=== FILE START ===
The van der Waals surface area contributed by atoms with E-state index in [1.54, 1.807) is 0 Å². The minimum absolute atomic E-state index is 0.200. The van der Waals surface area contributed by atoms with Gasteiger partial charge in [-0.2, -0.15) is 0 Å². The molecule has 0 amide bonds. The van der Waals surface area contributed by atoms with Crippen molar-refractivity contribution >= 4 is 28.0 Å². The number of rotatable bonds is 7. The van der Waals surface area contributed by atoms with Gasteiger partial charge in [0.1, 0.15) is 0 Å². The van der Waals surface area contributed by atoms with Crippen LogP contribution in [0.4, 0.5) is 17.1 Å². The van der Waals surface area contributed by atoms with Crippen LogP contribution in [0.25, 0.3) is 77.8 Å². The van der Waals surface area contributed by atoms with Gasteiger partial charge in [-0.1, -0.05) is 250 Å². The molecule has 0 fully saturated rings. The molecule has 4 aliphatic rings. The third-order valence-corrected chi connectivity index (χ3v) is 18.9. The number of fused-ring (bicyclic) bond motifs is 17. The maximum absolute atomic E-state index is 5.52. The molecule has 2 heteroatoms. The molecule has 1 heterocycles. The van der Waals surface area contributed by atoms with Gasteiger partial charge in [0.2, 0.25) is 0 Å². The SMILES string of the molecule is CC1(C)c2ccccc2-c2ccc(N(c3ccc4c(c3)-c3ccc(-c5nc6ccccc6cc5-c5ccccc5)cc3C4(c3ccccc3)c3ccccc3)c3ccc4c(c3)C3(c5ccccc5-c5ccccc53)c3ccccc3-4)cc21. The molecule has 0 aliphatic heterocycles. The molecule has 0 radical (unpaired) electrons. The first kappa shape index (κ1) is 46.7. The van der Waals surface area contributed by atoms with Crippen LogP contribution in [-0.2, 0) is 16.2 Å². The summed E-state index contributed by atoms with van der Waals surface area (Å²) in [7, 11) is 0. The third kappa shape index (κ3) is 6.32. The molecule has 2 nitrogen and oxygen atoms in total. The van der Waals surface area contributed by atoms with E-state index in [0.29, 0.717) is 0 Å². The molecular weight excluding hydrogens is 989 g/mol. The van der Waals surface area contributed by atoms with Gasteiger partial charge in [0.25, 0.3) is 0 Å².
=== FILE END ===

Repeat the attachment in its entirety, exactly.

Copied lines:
The van der Waals surface area contributed by atoms with E-state index in [1.54, 1.807) is 0 Å². The minimum absolute atomic E-state index is 0.200. The van der Waals surface area contributed by atoms with Gasteiger partial charge in [-0.2, -0.15) is 0 Å². The molecule has 0 amide bonds. The van der Waals surface area contributed by atoms with Crippen molar-refractivity contribution >= 4 is 28.0 Å². The number of rotatable bonds is 7. The van der Waals surface area contributed by atoms with Gasteiger partial charge in [0.1, 0.15) is 0 Å². The van der Waals surface area contributed by atoms with Crippen LogP contribution in [0.4, 0.5) is 17.1 Å². The van der Waals surface area contributed by atoms with Crippen LogP contribution in [0.25, 0.3) is 77.8 Å². The van der Waals surface area contributed by atoms with Gasteiger partial charge in [-0.1, -0.05) is 250 Å². The molecule has 0 fully saturated rings. The molecule has 4 aliphatic rings. The third-order valence-corrected chi connectivity index (χ3v) is 18.9. The number of fused-ring (bicyclic) bond motifs is 17. The maximum absolute atomic E-state index is 5.52. The molecule has 2 heteroatoms. The molecule has 1 heterocycles. The van der Waals surface area contributed by atoms with Gasteiger partial charge in [0.2, 0.25) is 0 Å². The SMILES string of the molecule is CC1(C)c2ccccc2-c2ccc(N(c3ccc4c(c3)-c3ccc(-c5nc6ccccc6cc5-c5ccccc5)cc3C4(c3ccccc3)c3ccccc3)c3ccc4c(c3)C3(c5ccccc5-c5ccccc53)c3ccccc3-4)cc21. The molecule has 0 aliphatic heterocycles. The molecule has 0 radical (unpaired) electrons. The first kappa shape index (κ1) is 46.7. The van der Waals surface area contributed by atoms with Crippen LogP contribution in [-0.2, 0) is 16.2 Å². The summed E-state index contributed by atoms with van der Waals surface area (Å²) in [7, 11) is 0. The third kappa shape index (κ3) is 6.32. The molecule has 2 nitrogen and oxygen atoms in total. The van der Waals surface area contributed by atoms with E-state index in [0.29, 0.717) is 0 Å². The molecular weight excluding hydrogens is 989 g/mol. The van der Waals surface area contributed by atoms with Gasteiger partial charge in [0.25, 0.3) is 0 Å².